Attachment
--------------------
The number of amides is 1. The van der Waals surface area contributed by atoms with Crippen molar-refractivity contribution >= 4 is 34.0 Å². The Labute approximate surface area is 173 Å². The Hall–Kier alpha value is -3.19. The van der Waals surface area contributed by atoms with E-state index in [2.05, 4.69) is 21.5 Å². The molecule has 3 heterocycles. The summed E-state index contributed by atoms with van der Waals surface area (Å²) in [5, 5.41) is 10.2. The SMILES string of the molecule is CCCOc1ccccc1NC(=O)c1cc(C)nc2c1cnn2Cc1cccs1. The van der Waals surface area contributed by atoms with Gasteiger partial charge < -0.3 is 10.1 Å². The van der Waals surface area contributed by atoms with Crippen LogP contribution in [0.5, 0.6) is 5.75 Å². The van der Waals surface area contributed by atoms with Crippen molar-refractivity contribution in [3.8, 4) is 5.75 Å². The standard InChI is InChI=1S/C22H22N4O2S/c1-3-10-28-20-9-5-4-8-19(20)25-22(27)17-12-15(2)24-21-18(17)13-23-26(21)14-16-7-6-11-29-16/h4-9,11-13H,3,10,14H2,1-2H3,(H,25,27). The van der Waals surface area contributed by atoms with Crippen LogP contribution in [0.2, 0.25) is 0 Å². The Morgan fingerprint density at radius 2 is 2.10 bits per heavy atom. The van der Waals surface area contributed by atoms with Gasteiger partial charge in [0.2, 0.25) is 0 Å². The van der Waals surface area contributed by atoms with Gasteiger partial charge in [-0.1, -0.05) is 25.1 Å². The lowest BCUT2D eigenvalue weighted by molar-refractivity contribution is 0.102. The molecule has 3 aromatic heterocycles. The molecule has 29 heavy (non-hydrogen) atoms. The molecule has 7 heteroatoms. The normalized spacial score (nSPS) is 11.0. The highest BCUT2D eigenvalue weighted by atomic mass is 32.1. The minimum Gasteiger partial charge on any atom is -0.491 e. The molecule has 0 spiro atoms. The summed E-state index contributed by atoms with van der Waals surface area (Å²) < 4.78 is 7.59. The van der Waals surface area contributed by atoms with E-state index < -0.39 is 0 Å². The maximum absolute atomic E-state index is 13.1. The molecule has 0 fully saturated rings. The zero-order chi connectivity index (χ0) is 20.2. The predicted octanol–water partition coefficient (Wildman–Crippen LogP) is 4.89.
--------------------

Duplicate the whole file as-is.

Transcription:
The number of amides is 1. The van der Waals surface area contributed by atoms with Crippen molar-refractivity contribution >= 4 is 34.0 Å². The Labute approximate surface area is 173 Å². The Hall–Kier alpha value is -3.19. The van der Waals surface area contributed by atoms with E-state index in [2.05, 4.69) is 21.5 Å². The molecule has 3 heterocycles. The summed E-state index contributed by atoms with van der Waals surface area (Å²) in [5, 5.41) is 10.2. The SMILES string of the molecule is CCCOc1ccccc1NC(=O)c1cc(C)nc2c1cnn2Cc1cccs1. The van der Waals surface area contributed by atoms with Gasteiger partial charge < -0.3 is 10.1 Å². The van der Waals surface area contributed by atoms with Crippen LogP contribution in [0.5, 0.6) is 5.75 Å². The van der Waals surface area contributed by atoms with Crippen molar-refractivity contribution in [3.8, 4) is 5.75 Å². The standard InChI is InChI=1S/C22H22N4O2S/c1-3-10-28-20-9-5-4-8-19(20)25-22(27)17-12-15(2)24-21-18(17)13-23-26(21)14-16-7-6-11-29-16/h4-9,11-13H,3,10,14H2,1-2H3,(H,25,27). The van der Waals surface area contributed by atoms with Crippen LogP contribution in [0.2, 0.25) is 0 Å². The Morgan fingerprint density at radius 2 is 2.10 bits per heavy atom. The van der Waals surface area contributed by atoms with Gasteiger partial charge in [0.2, 0.25) is 0 Å². The van der Waals surface area contributed by atoms with Gasteiger partial charge in [-0.1, -0.05) is 25.1 Å². The lowest BCUT2D eigenvalue weighted by molar-refractivity contribution is 0.102. The molecule has 3 aromatic heterocycles. The molecule has 29 heavy (non-hydrogen) atoms. The molecule has 7 heteroatoms. The normalized spacial score (nSPS) is 11.0. The highest BCUT2D eigenvalue weighted by atomic mass is 32.1. The minimum Gasteiger partial charge on any atom is -0.491 e. The molecule has 0 spiro atoms. The summed E-state index contributed by atoms with van der Waals surface area (Å²) < 4.78 is 7.59. The van der Waals surface area contributed by atoms with E-state index < -0.39 is 0 Å². The maximum absolute atomic E-state index is 13.1. The molecule has 0 fully saturated rings. The zero-order chi connectivity index (χ0) is 20.2. The predicted octanol–water partition coefficient (Wildman–Crippen LogP) is 4.89.